There can be some sweet perks for cast members of Roald Dahl’s Charlie And The Chocolate Factory, as actor James Young discovered when the touring production recently played Hershey, Pennsylvania.
“Myself, Charlie, and Willy Wonka were presented with a 5-lb. Hershey bar,” says Young, who plays Grandpa Joe in the production. “But we all have to share it.”
Young wanted to audition for the fanciful musical because he grew up watching the iconic 1971 movie Willy Wonka & the Chocolate Factory. The show, which opens at Altria Theater September 17, follows that film version “pretty closely,” he says, adding it also stays pretty true to the book Charlie and the Chocolate Factory by Dahl.
The musical tells the story of Charlie, a young man who has wonderful dreams but comes from a family of poor means. He grows up fascinated with the chocolate factory in town, which is run by the quirky Willy Wonka. “The show is about Charlie finding his dreams, the people he meets along the way, and how he demonstrates the importance of family,” Young says.
Young is enjoying playing Grandpa Joe who used to work at the factory. “He is such a wonderful loving grandfather,” Young says of Joe. “All of his dreams are wrapped up in Charlie.”
Charlie and Grandpa Joe have a close bond, he adds. “Charlie confides all of his dreams in Grandpa. And for Grandpa, the sun rises and sets in Charlie.”
Grandpa Joe is a man who believes in the magic of the world, finding your creative spirit and using your imagination. Young knows a lot about creativity in his own life. His 43-year career includes several Broadway shows and touring productions as well as work on television and in film.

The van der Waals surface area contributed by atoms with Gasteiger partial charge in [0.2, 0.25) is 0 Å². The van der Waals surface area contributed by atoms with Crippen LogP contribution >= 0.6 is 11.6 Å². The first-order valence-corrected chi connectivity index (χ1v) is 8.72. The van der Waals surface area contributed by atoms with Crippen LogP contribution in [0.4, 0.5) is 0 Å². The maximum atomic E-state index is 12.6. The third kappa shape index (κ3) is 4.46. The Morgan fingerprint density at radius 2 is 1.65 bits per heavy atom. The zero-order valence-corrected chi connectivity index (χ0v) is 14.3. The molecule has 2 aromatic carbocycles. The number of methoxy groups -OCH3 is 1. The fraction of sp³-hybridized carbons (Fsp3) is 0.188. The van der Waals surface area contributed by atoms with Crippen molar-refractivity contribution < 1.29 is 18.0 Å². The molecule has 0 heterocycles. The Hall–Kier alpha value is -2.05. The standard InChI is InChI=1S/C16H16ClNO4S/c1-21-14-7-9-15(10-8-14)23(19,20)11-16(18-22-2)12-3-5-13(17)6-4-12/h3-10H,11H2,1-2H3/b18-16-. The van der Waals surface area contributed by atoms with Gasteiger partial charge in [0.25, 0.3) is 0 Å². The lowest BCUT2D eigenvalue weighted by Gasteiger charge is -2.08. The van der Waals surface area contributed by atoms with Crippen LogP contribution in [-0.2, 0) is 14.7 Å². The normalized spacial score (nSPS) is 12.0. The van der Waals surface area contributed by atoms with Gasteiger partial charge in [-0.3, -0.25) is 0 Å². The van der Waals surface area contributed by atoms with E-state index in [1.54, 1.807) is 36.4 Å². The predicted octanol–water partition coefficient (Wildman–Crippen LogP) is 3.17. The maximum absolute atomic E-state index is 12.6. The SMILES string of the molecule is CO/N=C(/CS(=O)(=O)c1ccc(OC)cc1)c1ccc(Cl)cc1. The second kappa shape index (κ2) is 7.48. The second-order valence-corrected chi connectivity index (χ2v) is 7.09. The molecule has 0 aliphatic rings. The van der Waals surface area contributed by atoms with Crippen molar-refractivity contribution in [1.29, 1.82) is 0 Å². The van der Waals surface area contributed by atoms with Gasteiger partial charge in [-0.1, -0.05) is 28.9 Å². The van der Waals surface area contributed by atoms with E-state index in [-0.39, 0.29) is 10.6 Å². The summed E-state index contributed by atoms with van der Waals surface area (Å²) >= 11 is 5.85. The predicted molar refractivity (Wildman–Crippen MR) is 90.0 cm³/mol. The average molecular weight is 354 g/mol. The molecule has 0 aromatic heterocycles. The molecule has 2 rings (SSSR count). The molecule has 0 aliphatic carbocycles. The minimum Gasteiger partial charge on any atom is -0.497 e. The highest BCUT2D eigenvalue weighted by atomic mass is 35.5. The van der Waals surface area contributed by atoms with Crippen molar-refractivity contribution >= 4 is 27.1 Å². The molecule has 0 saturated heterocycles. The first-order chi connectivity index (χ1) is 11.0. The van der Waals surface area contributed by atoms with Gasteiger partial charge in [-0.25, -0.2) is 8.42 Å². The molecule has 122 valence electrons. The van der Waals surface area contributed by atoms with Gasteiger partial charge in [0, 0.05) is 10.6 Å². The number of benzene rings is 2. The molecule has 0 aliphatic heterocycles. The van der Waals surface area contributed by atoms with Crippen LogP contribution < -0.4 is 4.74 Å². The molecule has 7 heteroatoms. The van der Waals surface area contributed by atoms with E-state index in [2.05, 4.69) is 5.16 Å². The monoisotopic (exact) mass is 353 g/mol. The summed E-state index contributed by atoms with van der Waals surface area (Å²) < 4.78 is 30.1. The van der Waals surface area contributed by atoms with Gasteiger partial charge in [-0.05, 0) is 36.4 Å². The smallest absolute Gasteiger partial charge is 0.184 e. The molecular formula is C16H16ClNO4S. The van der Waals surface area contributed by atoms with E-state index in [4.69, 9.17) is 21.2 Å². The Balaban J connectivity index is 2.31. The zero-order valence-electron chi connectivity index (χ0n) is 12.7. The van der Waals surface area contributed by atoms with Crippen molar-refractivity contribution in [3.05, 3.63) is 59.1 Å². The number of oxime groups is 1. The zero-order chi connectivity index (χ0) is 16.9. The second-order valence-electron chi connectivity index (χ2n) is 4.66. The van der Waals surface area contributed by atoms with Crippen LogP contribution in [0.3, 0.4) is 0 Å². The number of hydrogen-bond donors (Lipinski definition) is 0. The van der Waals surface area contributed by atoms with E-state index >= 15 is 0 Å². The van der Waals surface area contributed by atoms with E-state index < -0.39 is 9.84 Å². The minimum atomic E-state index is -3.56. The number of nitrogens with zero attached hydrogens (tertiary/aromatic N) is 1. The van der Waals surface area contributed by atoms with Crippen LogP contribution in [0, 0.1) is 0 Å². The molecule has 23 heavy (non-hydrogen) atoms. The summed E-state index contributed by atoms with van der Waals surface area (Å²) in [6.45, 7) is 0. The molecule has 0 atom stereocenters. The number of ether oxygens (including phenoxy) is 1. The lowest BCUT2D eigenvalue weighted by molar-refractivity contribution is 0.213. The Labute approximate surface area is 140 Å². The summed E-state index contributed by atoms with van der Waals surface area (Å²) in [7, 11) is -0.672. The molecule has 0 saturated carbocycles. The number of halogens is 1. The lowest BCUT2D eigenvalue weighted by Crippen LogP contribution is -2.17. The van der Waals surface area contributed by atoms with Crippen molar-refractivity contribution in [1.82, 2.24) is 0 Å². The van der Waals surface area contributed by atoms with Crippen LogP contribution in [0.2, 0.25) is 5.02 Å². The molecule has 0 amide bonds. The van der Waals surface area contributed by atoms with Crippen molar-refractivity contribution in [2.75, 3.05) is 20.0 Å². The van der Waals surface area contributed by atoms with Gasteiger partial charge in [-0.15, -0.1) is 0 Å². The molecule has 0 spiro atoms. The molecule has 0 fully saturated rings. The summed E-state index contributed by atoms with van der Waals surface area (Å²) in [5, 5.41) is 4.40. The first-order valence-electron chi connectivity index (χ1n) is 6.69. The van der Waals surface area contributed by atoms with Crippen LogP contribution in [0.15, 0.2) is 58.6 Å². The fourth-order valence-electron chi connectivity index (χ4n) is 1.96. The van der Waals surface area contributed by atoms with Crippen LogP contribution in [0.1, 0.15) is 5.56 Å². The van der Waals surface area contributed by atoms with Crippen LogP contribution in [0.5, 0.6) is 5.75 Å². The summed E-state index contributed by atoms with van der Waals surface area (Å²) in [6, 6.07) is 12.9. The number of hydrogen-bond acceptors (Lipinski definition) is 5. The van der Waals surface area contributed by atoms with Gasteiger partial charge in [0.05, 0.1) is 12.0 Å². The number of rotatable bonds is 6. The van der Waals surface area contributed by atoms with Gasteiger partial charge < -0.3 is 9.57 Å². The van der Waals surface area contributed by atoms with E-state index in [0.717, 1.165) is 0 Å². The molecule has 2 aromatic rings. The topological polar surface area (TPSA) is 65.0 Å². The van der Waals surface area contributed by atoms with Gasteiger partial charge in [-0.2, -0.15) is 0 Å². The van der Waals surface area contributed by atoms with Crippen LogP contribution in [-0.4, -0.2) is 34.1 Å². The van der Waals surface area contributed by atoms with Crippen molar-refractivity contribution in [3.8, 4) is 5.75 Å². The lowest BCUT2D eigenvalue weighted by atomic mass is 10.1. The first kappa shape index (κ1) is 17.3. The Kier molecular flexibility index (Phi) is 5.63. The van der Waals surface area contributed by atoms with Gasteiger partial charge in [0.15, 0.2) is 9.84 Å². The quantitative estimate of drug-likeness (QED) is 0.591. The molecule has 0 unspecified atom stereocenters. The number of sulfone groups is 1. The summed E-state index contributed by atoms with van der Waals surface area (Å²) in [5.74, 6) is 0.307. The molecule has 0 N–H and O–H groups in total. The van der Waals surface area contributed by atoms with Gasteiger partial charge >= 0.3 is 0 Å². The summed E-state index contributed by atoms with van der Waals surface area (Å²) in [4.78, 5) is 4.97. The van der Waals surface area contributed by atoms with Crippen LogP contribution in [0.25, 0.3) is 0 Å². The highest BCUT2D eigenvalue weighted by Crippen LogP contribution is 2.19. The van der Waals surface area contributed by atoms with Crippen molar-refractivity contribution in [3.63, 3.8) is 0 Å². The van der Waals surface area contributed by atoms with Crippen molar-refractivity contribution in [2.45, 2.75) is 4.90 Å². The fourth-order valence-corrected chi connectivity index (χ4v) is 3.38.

He discovered his love of acting when he attended the College of Marin in California. His first student show was Fiddler on the Roof. Fellow college mates in the production included the legendary Robin Williams and Dakin Matthews, now appearing on Broadway in To Kill a Mockingbird.
“I knew nothing about theatre at that point, and needless to say I got quite an education,” Young says. “Rehearsals were awful because we would be in hysterics when Robin was improvising. It was shortly after that that Robin went to Juilliard.”
Young landed his first Broadway role in A Chorus Line in 1980. “Over the years, I have been exceedingly lucky. I’ve had a lot of neat experiences,” he says.
At sixty-five, Young is having a blast working with the three young actors that play Charlie in the touring production. He’s amazed the young actors can carry an entire show at their age. “They do it exceedingly well,” he says. “They all support each other.”
While the show sticks close to the 1971 production, it does have some new songs from the songwriters of Hairspray along with everyone’s favorites – “Pure Imagination,” “The Candy Man” and “I’ve Got a Golden Ticket.”
The production is bright and cheery thanks to the 2.3 million LED lights that have been added. Another bright spot in the show: the Oompa-Loompas (factory workers from Oompa-Loompa land). “They are amazing,” Young says.
For Young, the show has been both fun and challenging. “I’ve had a wonderful time working with the kids. The challenging part is the physicality at my age,” he says. “I was and still am a dancer, but I don’t kick my legs up as high now. Touring can also be hard. That’s a young person’s game.”
The musical isn’t just a kid’s show. It’s for the entire family, he adds. “There is some very adult humor.”
The real message it sends – to care for one another, communicate with one another and believe in one another – is universal. “The overall message is love, sharing and understanding,” Young says.
Roald Dahl’s Charlie And The Chocolate Factory runs September 17 through September 22 at Altria Theater. For showtimes and tickets, visit Broadway in Richmond.
Amanda Rose as Mrs. Bucket, James Young as Grandpa Joe, Rueby Wood as Charlie and the cast of Roald Dahl’s CHARLIE AND THE CHOCOLATE FACTORY. Photo by Joan Marcus.